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Sarah Iadorola is the director of an award winning choral program at North Haven High School. Soon, they’ll all be traveling to the nation’s capital in an effort to repeat last year’s superior performance. (Photo by Nathan Hughart/The Courier | Buy This Photo)
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Choral Director Sarah Iadorola has high goals; the highest goals possible, actually. After all four of North Haven High School’s (NHHS) choral groups earned a superior rating—the highest possible—at last year’s Festival of Music, Sarah hopes to do it again.
This year, NHHS will be sending its choral groups, two jazz bands, concert band, wind ensemble, and an orchestra to compete in Washington, D.C. from April 25 to 28. The choir will perform two songs to show off its abilities. This often means performing music in different languages and tempos as well as alternating between genres like sacred music and secular music. Occasionally, Sarah says, the choir will perform an a capella version of popular music.
“I’m definitely picking music that the students wouldn’t naturally pick themselves but stuff that I know can really offer them a unique experience,” Sarah says. “I think the more excited I get about it, the more excited my students get about it.”
The way Sarah selects music and presents it to the students is influenced by her own musical upbringing and education.
“I had a fantastic high school chorus teacher at Farmington High [School]. She was a great mentor. She gave me a lot of extra opportunities,” Sarah says. “I felt that I didn’t want to leave high school and never be in a choir room again.”
When she went Providence College to study music education, she learned from another important mentor.
“Most of my [teaching] style comes from what I learned from them,” Sarah says. “[My high school director] picked music that wouldn’t have been something that, as a teenager, I would have gravitated towards. She was always enthusiastic, and she helped us get excited about what it could be like to sing in an awesome group.”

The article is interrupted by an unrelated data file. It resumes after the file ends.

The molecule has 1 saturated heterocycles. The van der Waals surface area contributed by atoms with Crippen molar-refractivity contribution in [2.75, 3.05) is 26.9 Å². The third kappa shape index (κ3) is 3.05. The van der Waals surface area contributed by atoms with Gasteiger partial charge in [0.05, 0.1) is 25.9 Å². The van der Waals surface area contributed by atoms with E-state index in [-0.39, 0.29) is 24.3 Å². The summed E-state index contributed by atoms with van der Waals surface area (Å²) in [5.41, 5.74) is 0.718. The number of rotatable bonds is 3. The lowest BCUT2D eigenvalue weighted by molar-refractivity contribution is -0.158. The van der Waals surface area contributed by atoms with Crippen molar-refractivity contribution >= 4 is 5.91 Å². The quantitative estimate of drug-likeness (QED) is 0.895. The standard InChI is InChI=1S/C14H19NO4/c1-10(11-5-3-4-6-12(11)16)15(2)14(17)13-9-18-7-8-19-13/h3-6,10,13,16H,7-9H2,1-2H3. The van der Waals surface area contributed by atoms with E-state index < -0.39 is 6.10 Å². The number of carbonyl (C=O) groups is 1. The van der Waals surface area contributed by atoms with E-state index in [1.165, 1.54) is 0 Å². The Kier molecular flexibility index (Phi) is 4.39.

Having access to a high school choir like that inspired her to strive for a similar group in her own classroom.
“That teamwork and that ability to have really meaningful experiences even as a teenager in that setting was awesome,” she says. “I try and do the same.”
She says she wants to find more challenging music for her students to read, as well as music from other cultures that they might not otherwise have heard. She wants students to continue with their own musicianship and to enjoy music beyond high school.
“They might continue to sing in choirs or continue to seek out musical performances,” she says.
As part of this effort, Sarah says the department tries to expose students to other local ensembles and performances, like the New Haven Symphony Orchestra.
“We try to show them that there’s a lot of great music especially nearby,” Sarah says. “It’s all available. It’s just a matter of seeking it out.”
This year, one of the choir’s competition pieces is an arrangement composed by a Yale professor.
“The students seem to really like the music that we’ve got,” she says. “I try to open their minds a little bit because…I think a lot of people start with [a capella arrangements of popular music], but there’s a lot of great music that’s out there that offers a lot for students to develop their musicianship.”
Now in her fourth year in NHHS’s Music Department, Sarah also directs the vocal performances in the annual spring musical. This year’s production of Beauty and the Beast is a collaboration with teachers Ken Tedeschi, who directs the band, and Jacqlyn Giordano, who directs the stage.
“We know it’s a big investment in time and in money so we challenge the kids to do their best and to sound professional,” she says.
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